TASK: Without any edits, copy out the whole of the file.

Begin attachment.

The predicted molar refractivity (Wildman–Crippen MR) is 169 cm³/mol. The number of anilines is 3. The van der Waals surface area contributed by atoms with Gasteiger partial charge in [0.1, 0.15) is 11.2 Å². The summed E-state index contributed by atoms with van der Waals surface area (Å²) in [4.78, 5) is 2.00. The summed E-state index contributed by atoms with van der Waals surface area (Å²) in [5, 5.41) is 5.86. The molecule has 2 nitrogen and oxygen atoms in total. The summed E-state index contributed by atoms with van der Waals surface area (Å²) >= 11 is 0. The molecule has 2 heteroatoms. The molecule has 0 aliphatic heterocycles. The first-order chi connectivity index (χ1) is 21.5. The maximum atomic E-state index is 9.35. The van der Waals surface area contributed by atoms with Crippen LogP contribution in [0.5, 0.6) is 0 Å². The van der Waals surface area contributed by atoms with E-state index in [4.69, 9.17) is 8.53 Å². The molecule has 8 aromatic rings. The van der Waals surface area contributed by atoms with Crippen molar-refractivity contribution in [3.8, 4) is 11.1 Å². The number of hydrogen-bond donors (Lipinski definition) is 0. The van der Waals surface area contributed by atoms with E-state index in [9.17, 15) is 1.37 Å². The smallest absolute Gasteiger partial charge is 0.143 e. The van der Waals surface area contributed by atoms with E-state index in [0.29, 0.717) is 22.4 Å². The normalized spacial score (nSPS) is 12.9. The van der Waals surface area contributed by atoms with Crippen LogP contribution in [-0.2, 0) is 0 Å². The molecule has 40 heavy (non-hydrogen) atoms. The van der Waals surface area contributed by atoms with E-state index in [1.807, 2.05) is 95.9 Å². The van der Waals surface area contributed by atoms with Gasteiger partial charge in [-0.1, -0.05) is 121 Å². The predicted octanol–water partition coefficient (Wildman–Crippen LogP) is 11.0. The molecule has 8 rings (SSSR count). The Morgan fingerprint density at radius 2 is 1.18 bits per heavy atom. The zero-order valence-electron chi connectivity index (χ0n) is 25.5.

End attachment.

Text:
The predicted molar refractivity (Wildman–Crippen MR) is 169 cm³/mol. The number of anilines is 3. The van der Waals surface area contributed by atoms with Gasteiger partial charge in [0.1, 0.15) is 11.2 Å². The summed E-state index contributed by atoms with van der Waals surface area (Å²) in [4.78, 5) is 2.00. The summed E-state index contributed by atoms with van der Waals surface area (Å²) in [5, 5.41) is 5.86. The molecule has 2 nitrogen and oxygen atoms in total. The summed E-state index contributed by atoms with van der Waals surface area (Å²) >= 11 is 0. The molecule has 2 heteroatoms. The molecule has 0 aliphatic heterocycles. The first-order chi connectivity index (χ1) is 21.5. The maximum atomic E-state index is 9.35. The van der Waals surface area contributed by atoms with Crippen LogP contribution in [0.5, 0.6) is 0 Å². The van der Waals surface area contributed by atoms with E-state index in [4.69, 9.17) is 8.53 Å². The molecule has 8 aromatic rings. The van der Waals surface area contributed by atoms with Crippen molar-refractivity contribution in [3.8, 4) is 11.1 Å². The number of hydrogen-bond donors (Lipinski definition) is 0. The van der Waals surface area contributed by atoms with E-state index in [9.17, 15) is 1.37 Å². The smallest absolute Gasteiger partial charge is 0.143 e. The van der Waals surface area contributed by atoms with E-state index in [0.29, 0.717) is 22.4 Å². The normalized spacial score (nSPS) is 12.9. The van der Waals surface area contributed by atoms with Crippen LogP contribution in [-0.2, 0) is 0 Å². The molecule has 40 heavy (non-hydrogen) atoms. The van der Waals surface area contributed by atoms with E-state index in [1.807, 2.05) is 95.9 Å². The van der Waals surface area contributed by atoms with Gasteiger partial charge in [-0.1, -0.05) is 121 Å². The predicted octanol–water partition coefficient (Wildman–Crippen LogP) is 11.0. The molecule has 8 rings (SSSR count). The Morgan fingerprint density at radius 2 is 1.18 bits per heavy atom. The zero-order valence-electron chi connectivity index (χ0n) is 25.5.